Relationship among low cholesterol levels, depressive symptoms, aggression, hostility, and cynicism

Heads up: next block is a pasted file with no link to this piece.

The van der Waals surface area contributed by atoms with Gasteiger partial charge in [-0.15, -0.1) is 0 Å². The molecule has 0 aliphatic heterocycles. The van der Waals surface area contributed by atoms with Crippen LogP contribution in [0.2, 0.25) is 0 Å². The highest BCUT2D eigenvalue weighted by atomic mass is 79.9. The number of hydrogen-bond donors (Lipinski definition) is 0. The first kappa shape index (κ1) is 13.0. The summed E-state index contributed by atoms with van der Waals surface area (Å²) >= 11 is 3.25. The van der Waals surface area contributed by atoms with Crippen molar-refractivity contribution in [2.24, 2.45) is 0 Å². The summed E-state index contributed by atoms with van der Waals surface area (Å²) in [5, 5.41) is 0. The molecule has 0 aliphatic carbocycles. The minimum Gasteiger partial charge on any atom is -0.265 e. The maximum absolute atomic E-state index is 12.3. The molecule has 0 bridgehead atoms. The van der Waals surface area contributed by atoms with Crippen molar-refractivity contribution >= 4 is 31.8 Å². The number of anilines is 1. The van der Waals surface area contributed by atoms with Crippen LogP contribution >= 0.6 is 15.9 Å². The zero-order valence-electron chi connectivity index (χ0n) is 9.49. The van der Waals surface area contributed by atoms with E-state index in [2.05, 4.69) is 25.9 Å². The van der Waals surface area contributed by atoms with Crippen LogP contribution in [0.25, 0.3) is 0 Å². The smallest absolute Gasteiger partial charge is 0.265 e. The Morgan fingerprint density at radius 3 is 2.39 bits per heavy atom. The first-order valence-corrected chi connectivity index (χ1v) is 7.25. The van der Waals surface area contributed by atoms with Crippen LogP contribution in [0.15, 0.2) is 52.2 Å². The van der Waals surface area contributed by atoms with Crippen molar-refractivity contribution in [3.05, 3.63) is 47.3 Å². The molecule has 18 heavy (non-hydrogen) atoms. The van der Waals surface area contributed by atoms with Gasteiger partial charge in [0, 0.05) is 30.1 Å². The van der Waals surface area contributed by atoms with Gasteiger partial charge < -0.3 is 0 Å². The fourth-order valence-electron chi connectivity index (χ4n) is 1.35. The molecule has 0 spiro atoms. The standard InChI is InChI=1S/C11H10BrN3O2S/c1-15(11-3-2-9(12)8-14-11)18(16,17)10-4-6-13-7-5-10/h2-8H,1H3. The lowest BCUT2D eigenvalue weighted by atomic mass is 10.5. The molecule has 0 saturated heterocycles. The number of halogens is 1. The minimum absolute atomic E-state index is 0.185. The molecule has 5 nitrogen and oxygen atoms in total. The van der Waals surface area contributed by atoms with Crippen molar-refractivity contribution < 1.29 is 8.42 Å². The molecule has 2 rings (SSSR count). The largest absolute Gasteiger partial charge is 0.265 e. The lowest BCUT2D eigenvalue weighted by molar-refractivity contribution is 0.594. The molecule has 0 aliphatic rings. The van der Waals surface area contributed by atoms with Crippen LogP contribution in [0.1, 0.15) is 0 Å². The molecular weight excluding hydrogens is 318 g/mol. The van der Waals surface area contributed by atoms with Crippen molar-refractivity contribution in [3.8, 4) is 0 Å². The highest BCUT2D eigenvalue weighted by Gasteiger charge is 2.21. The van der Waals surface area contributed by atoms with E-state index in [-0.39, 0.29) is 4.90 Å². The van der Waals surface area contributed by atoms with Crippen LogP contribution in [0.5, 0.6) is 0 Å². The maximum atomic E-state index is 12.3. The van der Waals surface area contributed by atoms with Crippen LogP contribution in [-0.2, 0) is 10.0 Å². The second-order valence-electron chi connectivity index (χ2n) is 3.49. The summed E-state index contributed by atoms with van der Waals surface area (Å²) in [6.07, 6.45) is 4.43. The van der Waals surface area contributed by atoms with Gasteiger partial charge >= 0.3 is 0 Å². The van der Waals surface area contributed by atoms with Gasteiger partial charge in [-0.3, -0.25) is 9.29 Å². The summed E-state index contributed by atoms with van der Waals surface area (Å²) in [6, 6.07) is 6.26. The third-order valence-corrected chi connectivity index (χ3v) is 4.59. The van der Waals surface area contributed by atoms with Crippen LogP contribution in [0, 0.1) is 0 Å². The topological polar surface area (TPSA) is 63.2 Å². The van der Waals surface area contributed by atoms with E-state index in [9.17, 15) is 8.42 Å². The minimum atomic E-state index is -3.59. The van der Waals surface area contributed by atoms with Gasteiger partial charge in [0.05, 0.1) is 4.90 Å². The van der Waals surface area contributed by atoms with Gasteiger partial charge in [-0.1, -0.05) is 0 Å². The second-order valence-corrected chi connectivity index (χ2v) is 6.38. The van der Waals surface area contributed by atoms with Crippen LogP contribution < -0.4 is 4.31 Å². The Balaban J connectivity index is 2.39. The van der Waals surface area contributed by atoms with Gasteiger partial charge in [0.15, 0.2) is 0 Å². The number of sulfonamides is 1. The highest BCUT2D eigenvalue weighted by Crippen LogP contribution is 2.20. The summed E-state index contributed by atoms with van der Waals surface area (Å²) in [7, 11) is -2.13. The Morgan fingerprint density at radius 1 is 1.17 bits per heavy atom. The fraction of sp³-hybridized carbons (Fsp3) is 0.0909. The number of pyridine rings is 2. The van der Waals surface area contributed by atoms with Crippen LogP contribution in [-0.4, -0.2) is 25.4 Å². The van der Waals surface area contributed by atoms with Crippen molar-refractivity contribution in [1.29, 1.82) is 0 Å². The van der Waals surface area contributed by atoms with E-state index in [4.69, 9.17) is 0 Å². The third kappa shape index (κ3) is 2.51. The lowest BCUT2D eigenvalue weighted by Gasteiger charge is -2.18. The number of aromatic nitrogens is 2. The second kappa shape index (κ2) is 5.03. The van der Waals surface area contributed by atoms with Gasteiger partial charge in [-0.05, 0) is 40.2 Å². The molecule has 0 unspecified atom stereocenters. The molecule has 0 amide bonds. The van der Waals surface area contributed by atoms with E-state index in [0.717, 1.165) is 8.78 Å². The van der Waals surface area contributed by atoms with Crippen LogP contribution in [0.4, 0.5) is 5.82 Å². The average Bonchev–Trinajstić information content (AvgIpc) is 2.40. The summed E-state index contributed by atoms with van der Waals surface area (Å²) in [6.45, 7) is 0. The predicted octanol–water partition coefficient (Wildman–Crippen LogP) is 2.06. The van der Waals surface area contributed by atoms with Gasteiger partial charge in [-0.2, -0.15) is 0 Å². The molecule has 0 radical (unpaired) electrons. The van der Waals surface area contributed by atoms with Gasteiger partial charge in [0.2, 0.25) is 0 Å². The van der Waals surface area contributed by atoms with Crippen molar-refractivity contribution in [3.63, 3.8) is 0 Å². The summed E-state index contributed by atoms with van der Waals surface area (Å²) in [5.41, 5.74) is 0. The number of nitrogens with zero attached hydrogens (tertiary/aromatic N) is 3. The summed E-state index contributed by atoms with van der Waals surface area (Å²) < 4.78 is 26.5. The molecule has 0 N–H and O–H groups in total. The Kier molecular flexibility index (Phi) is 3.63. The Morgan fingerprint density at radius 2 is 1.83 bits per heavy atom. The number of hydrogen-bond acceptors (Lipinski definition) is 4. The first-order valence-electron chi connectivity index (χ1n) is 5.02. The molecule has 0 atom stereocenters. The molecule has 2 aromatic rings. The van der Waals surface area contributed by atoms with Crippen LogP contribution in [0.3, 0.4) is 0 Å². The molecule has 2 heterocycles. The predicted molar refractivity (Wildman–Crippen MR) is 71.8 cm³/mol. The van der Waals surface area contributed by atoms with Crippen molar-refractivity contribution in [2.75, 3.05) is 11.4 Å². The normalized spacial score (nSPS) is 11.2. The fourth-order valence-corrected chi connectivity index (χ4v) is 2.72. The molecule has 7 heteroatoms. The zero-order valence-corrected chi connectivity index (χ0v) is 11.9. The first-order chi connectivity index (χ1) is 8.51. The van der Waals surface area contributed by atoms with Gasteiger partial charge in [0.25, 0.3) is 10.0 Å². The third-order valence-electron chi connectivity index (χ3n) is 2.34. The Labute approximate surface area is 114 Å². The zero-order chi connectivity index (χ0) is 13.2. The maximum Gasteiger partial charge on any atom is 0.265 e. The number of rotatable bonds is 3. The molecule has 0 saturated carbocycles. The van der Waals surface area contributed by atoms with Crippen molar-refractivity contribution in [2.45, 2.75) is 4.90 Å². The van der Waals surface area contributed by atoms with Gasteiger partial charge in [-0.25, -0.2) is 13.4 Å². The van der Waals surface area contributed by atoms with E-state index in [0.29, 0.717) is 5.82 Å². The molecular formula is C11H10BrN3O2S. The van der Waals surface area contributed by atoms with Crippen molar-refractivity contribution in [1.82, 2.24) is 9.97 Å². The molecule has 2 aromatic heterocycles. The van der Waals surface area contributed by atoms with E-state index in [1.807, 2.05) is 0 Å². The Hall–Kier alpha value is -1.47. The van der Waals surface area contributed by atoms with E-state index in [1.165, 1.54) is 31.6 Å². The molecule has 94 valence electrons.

BACKGROUND: Treatment guidelines for lipids have become increasingly more aggressive. However, naturally low or therapeutically reduced cholesterol levels may be associated with adverse psychological health symptoms, including depression, aggression, and hostility. OBJECTIVE: To examine relationships between low total cholesterol (TC) and low-density lipoprotein (LDL) cholesterol levels and measures of psychosocial status among middle-aged adults. METHODS: A total of 1995 subjects enrolled in the Heart Strategies Concentrating on Risk Evaluation study with data on TC, LDL cholesterol, and self-reported ratings of psychological health were evaluated. To quantify ratings of depression, aggression, cynicism, and hostility, psychological measures included the Center for Epidemiologic Studies Depression Scale (CES-D) and Cook-Medley Hostility Inventory. RESULTS: Of 1995 participants, 25.1% were taking a lipid-lowering agent at baseline. Mean CES-D scores were similar between participants with low (<150 mg/dL) versus greater (≥150 mg/dL) TC and low (<100 mg/dL) versus higher (≥100 mg/dL) LDL cholesterol. However, among 22 participants with LDL cholesterol <70 mg/dL, the prevalence of clinically significant depressive symptomatology (CES-D score ≥16) was 31.8% compared with 12.1% in the remaining cohort (P = .005). In multivariable analysis, low LDL cholesterol (<100 mg/dL) was associated with cynicism (partial r = -0.14, P = .02) and hostility (partial r = -0.18, P = .004), but only in the subgroup of white subjects currently taking lipid-lowering medications. Low LDL cholesterol (versus non-low) was associated with greater aggression scores but only among participants currently taking psychiatric medications (3.4 ± 1.7 vs 2.8 ± 1.5, P = .02). CONCLUSIONS: Our data indicate mixed evidence for independent relationships between low total and LDL cholesterol levels and impaired psychological health.